Von Hippel–Lindau (VHL) disease manifests as a variety of benign and malignant neoplasms. Previous studies of VHL disease have documented several genotype–phenotype correlations; however, many such correlations are still unknown. Increased identification of new mutations and patients with previously described mutations will allow us to better understand how VHL mutations influence disease phenotypes.

Patients and design

A total of 45 individuals from five unrelated families were evaluated, of which 21 patients were either diagnosed with VHL disease or showed strong evidence related to this disease. We compared the patients’ gene sequencing results with their medical records including CT or MRI scans, eye examinations and laboratory/pathological examinations. Patients were also interviewed to obtain information regarding their family history.

Results

We identified four missense mutations: c.239G>T (p.Ser80Ile), linked with VHL Type 2B, was associated with renal cell carcinoma, pheochromocytoma and hemangioma in the cerebellum; c.232A>T (p.Asn78Tyr) manifested as RCC alone and likely caused VHL Type 1; c.500G>A (p.Arg167Gln) mutation was more likely to cause VHL Type 2 than Type 1 as it preferentially induced Pheo and HB in the retina, cerebellum and spinal cord; c.293A>G (p.Try98Cys) was associated with Pheo and thus likely induced VHL Type 2.

Conclusions

Characterizing VHL disease genotype–phenotype correlations can enhance the ability to predict the risk of individual patients developing different VHL-related phenotypes. Ultimately, such insight will improve the diagnostics, surveillance and treatment of VHL patients.

Precis

Four missense mutations in VHL have been identified in 21 individuals when five unrelated Chinese families with VHL disease were analyzed; VHL mutations are highly associated with unique disease phenotypes.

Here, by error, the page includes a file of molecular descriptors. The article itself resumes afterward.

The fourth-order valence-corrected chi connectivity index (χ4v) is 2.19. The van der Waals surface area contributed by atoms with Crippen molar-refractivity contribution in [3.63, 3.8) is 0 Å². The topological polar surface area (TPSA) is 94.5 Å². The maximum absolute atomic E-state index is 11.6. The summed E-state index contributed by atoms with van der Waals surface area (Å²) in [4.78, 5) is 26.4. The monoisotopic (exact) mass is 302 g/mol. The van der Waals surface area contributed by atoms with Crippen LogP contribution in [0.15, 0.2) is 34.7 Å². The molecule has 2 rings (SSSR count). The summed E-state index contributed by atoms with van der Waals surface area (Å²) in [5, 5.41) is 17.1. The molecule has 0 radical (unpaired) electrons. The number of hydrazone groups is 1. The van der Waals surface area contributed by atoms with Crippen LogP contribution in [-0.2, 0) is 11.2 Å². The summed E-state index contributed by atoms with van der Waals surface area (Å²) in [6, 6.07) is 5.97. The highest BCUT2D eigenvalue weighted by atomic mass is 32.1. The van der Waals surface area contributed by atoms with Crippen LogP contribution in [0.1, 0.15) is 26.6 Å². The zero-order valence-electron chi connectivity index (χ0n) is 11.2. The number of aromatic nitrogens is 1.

Open access

Yiqiang Huang, Lin-ang Wang, Qiubo Xie, Jian Pang, Luofu Wang, Yuting Yi, Jun Zhang, Yao Zhang, Rongrong Chen, Weihua Lan, Dianzheng Zhang, and Jun Jiang

Pheochromocytoma and paragangliomas (PCC/PGL) are neuroendocrine tumors that arise from chromaffin cells of the adrenal medulla and sympathetic/parasympathetic ganglia, respectively. Of clinical relevance regarding diagnosis is the highly variable presentation of symptoms in PCC/PGL patients. To date, the clear-cut correlations between the genotypes and phenotypes of PCC/PGL have not been entirely established. In this study, we reviewed the medical records of PCC/PGL patients with pertinent clinical, laboratory and genetic information. Next-generation sequencing (NGS) performed on patient samples revealed specific germline mutations in the SDHB (succinate dehydrogenase complex iron-sulfur subunit B) and SDHD (succinate dehydrogenase complex subunit D) genes and these mutations were validated by Sanger sequencing. Of the 119 patients, two were identified with SDHB mutation and one with SDHD mutation. Immunohistochemical (IHC) staining was used to analyze the expression of these mutated genes. The germline mutations identified in the SDH genes were c343C>T and c.541-542A>G in the SDHB gene and c.334-337delACTG in the SDHD gene. IHC staining of tumors from the c.343C>T and c.541-2A>G carriers showed positive expression of SDHB. Tumors from the c.334-337delACTG carrier showed no expression of SDHD and a weak diffused staining pattern for SDHB. We strongly recommend genetic testing for suspected PCC/PGL patients with a positive family history, early onset of age, erratic hypertension, recurrence or multiple tumor sites and loss of SDHB and/or SDHD expression. Tailored personal management should be conducted once a patient is confirmed as an SDHB and/or SDHD mutation carrier or diagnosed with PCC/PGL.